Convert to binary and keep leading zeros in Python

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Question :

Convert to binary and keep leading zeros in Python

I’m trying to convert an integer to binary using the bin() function in Python. However, it always removes the leading zeros, which I actually need, such that the result is always 8-bit:


bin(1) -> 0b1

# What I would like:
bin(1) -> 0b00000001

Is there a way of doing this?

Answer #1:

Use the format() function:

>>> format(14, '#010b')

The format() function simply formats the input following the Format Specification mini language. The # makes the format include the 0b prefix, and the 010 size formats the output to fit in 10 characters width, with 0 padding; 2 characters for the 0b prefix, the other 8 for the binary digits.

This is the most compact and direct option.

If you are putting the result in a larger string, use an formatted string literal (3.6+) or use str.format() and put the second argument for the format() function after the colon of the placeholder {:..}:

>>> value = 14
>>> f'The produced output, in binary, is: {value:#010b}'
'The produced output, in binary, is: 0b00001110'
>>> 'The produced output, in binary, is: {:#010b}'.format(value)
'The produced output, in binary, is: 0b00001110'

As it happens, even for just formatting a single value (so without putting the result in a larger string), using a formatted string literal is faster than using format():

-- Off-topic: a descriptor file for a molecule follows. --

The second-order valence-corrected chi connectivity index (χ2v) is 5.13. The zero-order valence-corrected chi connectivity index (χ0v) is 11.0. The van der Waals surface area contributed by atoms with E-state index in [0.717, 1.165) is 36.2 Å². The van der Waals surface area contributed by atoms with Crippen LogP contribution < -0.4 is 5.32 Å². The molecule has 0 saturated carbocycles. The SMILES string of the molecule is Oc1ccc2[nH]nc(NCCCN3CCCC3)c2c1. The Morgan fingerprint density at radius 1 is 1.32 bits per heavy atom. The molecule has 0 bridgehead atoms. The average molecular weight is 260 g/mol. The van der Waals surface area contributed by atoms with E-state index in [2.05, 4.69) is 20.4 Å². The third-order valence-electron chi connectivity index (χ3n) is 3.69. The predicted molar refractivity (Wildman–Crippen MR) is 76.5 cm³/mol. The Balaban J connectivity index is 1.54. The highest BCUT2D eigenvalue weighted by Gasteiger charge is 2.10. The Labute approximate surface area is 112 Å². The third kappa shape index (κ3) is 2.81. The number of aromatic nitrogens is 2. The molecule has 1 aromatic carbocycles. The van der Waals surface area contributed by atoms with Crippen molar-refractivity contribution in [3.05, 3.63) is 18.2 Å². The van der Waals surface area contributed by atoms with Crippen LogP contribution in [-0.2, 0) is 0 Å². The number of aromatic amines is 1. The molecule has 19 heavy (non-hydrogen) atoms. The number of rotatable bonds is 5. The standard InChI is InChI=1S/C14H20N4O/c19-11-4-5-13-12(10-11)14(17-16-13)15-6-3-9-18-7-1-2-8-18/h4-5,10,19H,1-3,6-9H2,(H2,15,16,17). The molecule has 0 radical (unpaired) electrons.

>>> import timeit
>>> timeit.timeit("f_(v, '#010b')", "v = 14; f_ = format")  # use a local for performance
>>> timeit.timeit("f'{v:#010b}'", "v = 14")

But I’d use that only if performance in a tight loop matters, as format(...) communicates the intent better.

If you did not want the 0b prefix, simply drop the # and adjust the length of the field:

>>> format(14, '08b')
Answered By: Martijn Pieters

Answer #2:

>>> '{:08b}'.format(1)

See: Format Specification Mini-Language

Note for Python 2.6 or older, you cannot omit the positional argument identifier before :, so use

>>> '{0:08b}'.format(1)
Answered By: bwbrowning

Answer #3:

I am using


will print

Answered By: rekinyz

Answer #4:

You can use the string formatting mini language:

def binary(num, pre='0b', length=8, spacer=0):
    return '{0}{{:{1}>{2}}}'.format(pre, spacer, length).format(bin(num)[2:])


print binary(1)



based on @Martijn Pieters idea

def binary(num, length=8):
    return format(num, '#0{}b'.format(length + 2))
Answered By: Peter Varo

Answer #5:

When using Python >= 3.6, the cleanest way is to use f-strings with string formatting:

>>> var = 23
>>> f"{var:#010b}"


  • var the variable to format
  • : everything after this is the format specifier
  • # use the alternative form (adds the 0b prefix)
  • 0 pad with zeros
  • 10 pad to a total length off 10 (this includes the 2 chars for 0b)
  • b use binary representation for the number
Answered By: ruohola

Answer #6:

Sometimes you just want a simple one liner:

binary = ''.join(['{0:08b}'.format(ord(x)) for x in input])

Python 3

Answered By: Mark

Answer #7:

You can use something like this

Answered By: Adam

Answer #8:

you can use rjust string method of python
string.rjust(length, fillchar)
fillchar is optional

and for your Question you acn write like this

'0b'+ '1'.rjust(8,'0)

so it wil be ‘0b00000001’

Answered By: Jaydeep Mahajan

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